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  • Writer's pictureBecca Dzombak

The bar for supporting students is so, so low. Why aren't we meeting it?

Being emotionally supportive and sensitive to mental health issues should always be a priority, but it's especially critical as we teach remotely... during quarantine... because of a pandemic. It's not rocket science.

We just received student evaluations for the term that ended in April, after we'd all switched to teaching remotely from quarantine. I thought we had done a pretty good job of transitioning the class, and I was pleased to see that the summary report for the evaluations was positive. I scrolled down to the second page, where my personal instructor comments appeared. Reading the comments from students, again, I was pleased - they were positive evaluations overall without any major gripes. It's always nice to know that you've done a decent job.

But I went back to re-read a few of the longer comments because I'd seen some specific emotions expressed, phrases I've seen before, that I wanted to revisit. For context, I think most people would describe me as a pretty nice person, and I always try to be helpful, available, and understanding of my students. I respond to their anxieties and issues like an empathetic adult. Not doing anything out of the ordinary - or so I thought.

I got several comments along the lines of, "I've never gotten a sense that an instructor really cared about me learning the material, let alone who actually cared about me as a person." Or expressed that no other instructor had been as understanding and supportive about mental heath concerns as we (the professor and I) had been. Or told me that no one had ever before asked why they weren't showing up to the morning class (back when we were in person).

And it's not just this recent term, which had its own set of issues for us to to deal with. I've received similar feedback in previous courses, too - students feeling relieved and grateful that an instructor is indeed a human who understands what they are going through, and if not directly, then who is at least empathetic and flexible. While it's good to hear that I was able to be this person for my students, it shouldn't be a standout case. It should be the norm.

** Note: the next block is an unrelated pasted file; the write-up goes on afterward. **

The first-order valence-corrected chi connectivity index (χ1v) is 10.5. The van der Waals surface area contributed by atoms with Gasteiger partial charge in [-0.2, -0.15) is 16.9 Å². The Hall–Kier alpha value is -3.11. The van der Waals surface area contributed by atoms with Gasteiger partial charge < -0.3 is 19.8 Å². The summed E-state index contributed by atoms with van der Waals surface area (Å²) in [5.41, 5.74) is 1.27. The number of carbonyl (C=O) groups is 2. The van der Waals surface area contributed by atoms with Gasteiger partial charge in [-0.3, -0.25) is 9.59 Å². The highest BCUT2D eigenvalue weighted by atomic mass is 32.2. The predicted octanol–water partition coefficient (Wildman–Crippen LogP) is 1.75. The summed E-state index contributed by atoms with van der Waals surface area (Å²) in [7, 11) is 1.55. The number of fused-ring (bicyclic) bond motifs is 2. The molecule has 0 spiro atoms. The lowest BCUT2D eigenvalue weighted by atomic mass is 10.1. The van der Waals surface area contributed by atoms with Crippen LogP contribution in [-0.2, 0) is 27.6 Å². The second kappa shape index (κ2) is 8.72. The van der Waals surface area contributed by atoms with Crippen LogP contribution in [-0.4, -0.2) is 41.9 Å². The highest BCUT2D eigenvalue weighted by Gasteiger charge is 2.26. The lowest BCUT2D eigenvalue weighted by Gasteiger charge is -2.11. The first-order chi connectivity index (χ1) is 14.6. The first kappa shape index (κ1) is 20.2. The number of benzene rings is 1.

I don't think it's true that prior to me, these students have had only cold-hearted, uncaring instructors*, because their instructors are my peers, my friends, and other graduate students like me - many of whom are struggling with similar mental health issues, although not everyone would be comfortable sharing that with their students for myriad reasons.

What I do think is true is that often, instructors do a lackluster job of communicating with their students, both at the beginning of a term to set up expectations and baselines as well as throughout the course. This probably isn't because they don't want to communicate honestly and openly with their students, or because they don't care*. It's because of structural problems with how mental health and academic performance have been treated historically (and differently among different demographic groups); we learn by example. And part of the problem is simply the lack of good examples. Thinking through my own academic history, I think I was lucky to have a handful of instructors who, through words and actions, made it clear that they cared about my success and well-being. Who, when I was depressed but taking (too many) summer classes, were flexible with me. Who were willing to talk to me. When I started graduate school, I knew I wanted to emulate those teachers: someone who students could come to if they were struggling, whether it was with the material or with something in their lives.